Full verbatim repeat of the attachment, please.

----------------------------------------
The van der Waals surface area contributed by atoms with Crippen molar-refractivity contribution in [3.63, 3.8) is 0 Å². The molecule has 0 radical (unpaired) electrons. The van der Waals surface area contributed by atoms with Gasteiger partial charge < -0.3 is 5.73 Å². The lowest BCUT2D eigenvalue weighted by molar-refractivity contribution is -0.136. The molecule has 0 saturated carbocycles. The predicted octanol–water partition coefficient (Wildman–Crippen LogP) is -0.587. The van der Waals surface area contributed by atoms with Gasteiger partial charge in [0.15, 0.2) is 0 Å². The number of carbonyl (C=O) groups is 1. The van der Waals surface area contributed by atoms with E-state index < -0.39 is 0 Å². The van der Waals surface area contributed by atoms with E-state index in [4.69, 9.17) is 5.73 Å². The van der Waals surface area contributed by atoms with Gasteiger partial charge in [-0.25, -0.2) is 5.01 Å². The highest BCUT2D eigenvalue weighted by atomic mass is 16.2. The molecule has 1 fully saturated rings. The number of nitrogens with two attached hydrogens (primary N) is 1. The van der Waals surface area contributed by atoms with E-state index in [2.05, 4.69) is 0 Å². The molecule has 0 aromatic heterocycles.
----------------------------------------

The van der Waals surface area contributed by atoms with Crippen molar-refractivity contribution in [3.63, 3.8) is 0 Å². The molecule has 0 radical (unpaired) electrons. The van der Waals surface area contributed by atoms with Gasteiger partial charge < -0.3 is 5.73 Å². The lowest BCUT2D eigenvalue weighted by molar-refractivity contribution is -0.136. The molecule has 0 saturated carbocycles. The predicted octanol–water partition coefficient (Wildman–Crippen LogP) is -0.587. The van der Waals surface area contributed by atoms with Gasteiger partial charge in [0.15, 0.2) is 0 Å². The number of carbonyl (C=O) groups is 1. The van der Waals surface area contributed by atoms with E-state index < -0.39 is 0 Å². The van der Waals surface area contributed by atoms with E-state index in [4.69, 9.17) is 5.73 Å². The van der Waals surface area contributed by atoms with Gasteiger partial charge in [-0.25, -0.2) is 5.01 Å². The highest BCUT2D eigenvalue weighted by atomic mass is 16.2. The molecule has 1 fully saturated rings. The number of nitrogens with two attached hydrogens (primary N) is 1. The van der Waals surface area contributed by atoms with E-state index in [2.05, 4.69) is 0 Å². The molecule has 0 aromatic heterocycles.